Old School Tech has released an article introducing a new series on heirloom blueberry cuttings. This project is simple, uses simple materials, makes a great homeschool earth science project, and can create a large number of new plants from a single shoot. As the article mentioned, we had the material for hundreds of new cuttings back in 2014, but because of the subsequent burglary and city government shenanigans, we became distracted and those cuttings which we did process and start ultimately died from neglect. This new process is easier for us to maintain and monitor, so we are optimistic that it will turn out better than the previous effort.
Speaking of neglect, these heirloom blueberry bushes have been neglected for decades while the property was under the control of a non-profit. We bought this school complex in late 2013, but didn’t move in until late 2014. The summer of 2014, we noticed that a large number of berries would disappear during the weekends. We didn’t mind much, since there was still many more than we could use, and we were happy to share this bounty in the interest of being good neighbors.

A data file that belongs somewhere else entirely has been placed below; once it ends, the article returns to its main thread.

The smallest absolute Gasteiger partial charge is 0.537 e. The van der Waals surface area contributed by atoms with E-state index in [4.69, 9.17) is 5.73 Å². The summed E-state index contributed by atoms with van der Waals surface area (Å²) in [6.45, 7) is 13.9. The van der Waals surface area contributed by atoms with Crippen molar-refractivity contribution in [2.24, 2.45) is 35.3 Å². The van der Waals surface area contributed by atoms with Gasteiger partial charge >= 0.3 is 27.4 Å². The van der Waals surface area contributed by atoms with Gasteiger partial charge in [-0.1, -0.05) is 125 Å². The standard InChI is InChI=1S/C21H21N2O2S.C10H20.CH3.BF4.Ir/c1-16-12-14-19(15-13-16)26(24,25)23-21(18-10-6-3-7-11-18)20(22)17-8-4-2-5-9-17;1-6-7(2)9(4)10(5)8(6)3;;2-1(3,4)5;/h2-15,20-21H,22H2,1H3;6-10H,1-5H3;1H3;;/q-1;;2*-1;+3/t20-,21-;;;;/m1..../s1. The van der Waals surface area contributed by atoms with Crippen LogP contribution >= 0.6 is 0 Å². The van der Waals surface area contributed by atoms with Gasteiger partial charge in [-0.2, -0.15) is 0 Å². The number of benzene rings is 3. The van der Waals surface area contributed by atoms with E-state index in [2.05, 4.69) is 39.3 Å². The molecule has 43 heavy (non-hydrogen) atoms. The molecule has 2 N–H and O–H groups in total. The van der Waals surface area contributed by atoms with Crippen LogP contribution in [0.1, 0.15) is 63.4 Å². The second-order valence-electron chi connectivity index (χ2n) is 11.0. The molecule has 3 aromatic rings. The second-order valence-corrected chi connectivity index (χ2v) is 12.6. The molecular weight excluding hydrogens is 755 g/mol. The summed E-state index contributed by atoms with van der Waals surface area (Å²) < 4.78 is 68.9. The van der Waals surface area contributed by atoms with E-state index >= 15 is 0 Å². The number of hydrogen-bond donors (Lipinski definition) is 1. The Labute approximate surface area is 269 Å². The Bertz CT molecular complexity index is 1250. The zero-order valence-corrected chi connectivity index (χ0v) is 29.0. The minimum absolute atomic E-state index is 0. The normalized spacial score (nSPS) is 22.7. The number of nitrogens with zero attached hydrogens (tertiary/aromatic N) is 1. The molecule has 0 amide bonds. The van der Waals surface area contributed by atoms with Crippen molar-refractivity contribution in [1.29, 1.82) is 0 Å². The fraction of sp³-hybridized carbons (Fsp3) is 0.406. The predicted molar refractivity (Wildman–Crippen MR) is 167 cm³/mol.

As mentioned in the article, in late 2014 I invited a horticulture friend over to do the first maintenance those bushes had had in a long time. I had planned to use the hundreds of cuttings which would have resulted as gifts to neighbors in all directions. What better gift to some of the local families than some blueberry bushes grown from the stock at the school where many of their ancestors grew up? After our friend was done, we took all her cuttings and began soaking them in root stimulator in preparation for this process.
As the regular readers know, however, the gift to us in 2015 was burglary, a studious disregard of this criminal intrusion and a city government intent on intimidation and deceit. Seeing how many people had been willing to partake of the bounty of these bushes, but not lift a finger to their care or maintenance, I should not have been surprised. There are some biblical themes hiding in that somewhere.
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[…] from normal cuttings techniques, it appears to be producing promising results so far. As mentioned last week, we had great results a couple of years ago from these same plants. This time, we’re giving […]